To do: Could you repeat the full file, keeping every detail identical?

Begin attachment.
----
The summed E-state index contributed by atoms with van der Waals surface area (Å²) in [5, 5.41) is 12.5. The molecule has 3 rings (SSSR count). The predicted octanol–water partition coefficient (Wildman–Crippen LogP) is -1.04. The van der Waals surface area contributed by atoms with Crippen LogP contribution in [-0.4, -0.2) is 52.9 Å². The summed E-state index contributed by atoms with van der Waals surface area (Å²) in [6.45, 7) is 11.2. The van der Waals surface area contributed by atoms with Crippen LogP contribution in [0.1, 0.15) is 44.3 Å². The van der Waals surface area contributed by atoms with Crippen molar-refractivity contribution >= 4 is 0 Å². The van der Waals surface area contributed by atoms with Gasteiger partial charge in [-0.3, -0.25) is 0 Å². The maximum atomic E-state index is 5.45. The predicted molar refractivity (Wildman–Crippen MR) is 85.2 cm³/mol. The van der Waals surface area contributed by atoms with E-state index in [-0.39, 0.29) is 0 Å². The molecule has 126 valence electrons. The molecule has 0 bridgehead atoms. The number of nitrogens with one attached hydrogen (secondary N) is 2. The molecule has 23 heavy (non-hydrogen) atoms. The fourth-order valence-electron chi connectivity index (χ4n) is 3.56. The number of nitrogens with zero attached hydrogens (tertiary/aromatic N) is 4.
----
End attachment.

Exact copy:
The summed E-state index contributed by atoms with van der Waals surface area (Å²) in [5, 5.41) is 12.5. The molecule has 3 rings (SSSR count). The predicted octanol–water partition coefficient (Wildman–Crippen LogP) is -1.04. The van der Waals surface area contributed by atoms with Crippen LogP contribution in [-0.4, -0.2) is 52.9 Å². The summed E-state index contributed by atoms with van der Waals surface area (Å²) in [6.45, 7) is 11.2. The van der Waals surface area contributed by atoms with Crippen LogP contribution in [0.1, 0.15) is 44.3 Å². The van der Waals surface area contributed by atoms with Crippen molar-refractivity contribution >= 4 is 0 Å². The van der Waals surface area contributed by atoms with Gasteiger partial charge in [-0.3, -0.25) is 0 Å². The maximum atomic E-state index is 5.45. The predicted molar refractivity (Wildman–Crippen MR) is 85.2 cm³/mol. The van der Waals surface area contributed by atoms with E-state index in [-0.39, 0.29) is 0 Å². The molecule has 126 valence electrons. The molecule has 0 bridgehead atoms. The number of nitrogens with one attached hydrogen (secondary N) is 2. The molecule has 23 heavy (non-hydrogen) atoms. The fourth-order valence-electron chi connectivity index (χ4n) is 3.56. The number of nitrogens with zero attached hydrogens (tertiary/aromatic N) is 4.